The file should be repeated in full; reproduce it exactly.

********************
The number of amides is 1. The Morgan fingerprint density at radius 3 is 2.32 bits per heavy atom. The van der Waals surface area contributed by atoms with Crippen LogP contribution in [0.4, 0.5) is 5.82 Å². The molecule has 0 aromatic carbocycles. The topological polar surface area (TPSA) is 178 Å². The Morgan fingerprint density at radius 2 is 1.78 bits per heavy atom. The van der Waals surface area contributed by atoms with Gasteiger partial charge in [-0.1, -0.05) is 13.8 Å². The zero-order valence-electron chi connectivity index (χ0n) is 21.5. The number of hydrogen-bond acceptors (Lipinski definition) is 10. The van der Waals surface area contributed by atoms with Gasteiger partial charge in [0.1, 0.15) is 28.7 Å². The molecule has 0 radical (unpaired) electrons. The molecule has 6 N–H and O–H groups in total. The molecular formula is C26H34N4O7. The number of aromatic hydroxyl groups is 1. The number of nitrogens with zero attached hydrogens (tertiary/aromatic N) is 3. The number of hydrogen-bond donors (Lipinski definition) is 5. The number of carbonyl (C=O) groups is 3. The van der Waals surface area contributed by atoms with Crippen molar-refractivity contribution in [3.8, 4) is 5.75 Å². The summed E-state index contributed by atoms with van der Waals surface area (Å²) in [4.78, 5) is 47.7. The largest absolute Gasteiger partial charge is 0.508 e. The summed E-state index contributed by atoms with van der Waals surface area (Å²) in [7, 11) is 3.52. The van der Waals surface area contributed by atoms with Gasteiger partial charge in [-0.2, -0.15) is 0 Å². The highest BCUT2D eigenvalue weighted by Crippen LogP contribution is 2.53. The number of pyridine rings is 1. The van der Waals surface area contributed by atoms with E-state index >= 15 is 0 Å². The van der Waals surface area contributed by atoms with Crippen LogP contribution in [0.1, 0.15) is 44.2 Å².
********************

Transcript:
The number of amides is 1. The Morgan fingerprint density at radius 3 is 2.32 bits per heavy atom. The van der Waals surface area contributed by atoms with Crippen LogP contribution in [0.4, 0.5) is 5.82 Å². The molecule has 0 aromatic carbocycles. The topological polar surface area (TPSA) is 178 Å². The Morgan fingerprint density at radius 2 is 1.78 bits per heavy atom. The van der Waals surface area contributed by atoms with Gasteiger partial charge in [-0.1, -0.05) is 13.8 Å². The zero-order valence-electron chi connectivity index (χ0n) is 21.5. The number of hydrogen-bond acceptors (Lipinski definition) is 10. The van der Waals surface area contributed by atoms with Gasteiger partial charge in [0.1, 0.15) is 28.7 Å². The molecule has 0 radical (unpaired) electrons. The molecule has 6 N–H and O–H groups in total. The molecular formula is C26H34N4O7. The number of aromatic hydroxyl groups is 1. The number of nitrogens with zero attached hydrogens (tertiary/aromatic N) is 3. The number of hydrogen-bond donors (Lipinski definition) is 5. The number of carbonyl (C=O) groups is 3. The van der Waals surface area contributed by atoms with Crippen molar-refractivity contribution in [3.8, 4) is 5.75 Å². The summed E-state index contributed by atoms with van der Waals surface area (Å²) in [4.78, 5) is 47.7. The largest absolute Gasteiger partial charge is 0.508 e. The summed E-state index contributed by atoms with van der Waals surface area (Å²) in [7, 11) is 3.52. The van der Waals surface area contributed by atoms with Gasteiger partial charge in [-0.2, -0.15) is 0 Å². The highest BCUT2D eigenvalue weighted by Crippen LogP contribution is 2.53. The number of pyridine rings is 1. The van der Waals surface area contributed by atoms with E-state index >= 15 is 0 Å². The van der Waals surface area contributed by atoms with Crippen LogP contribution in [0.1, 0.15) is 44.2 Å².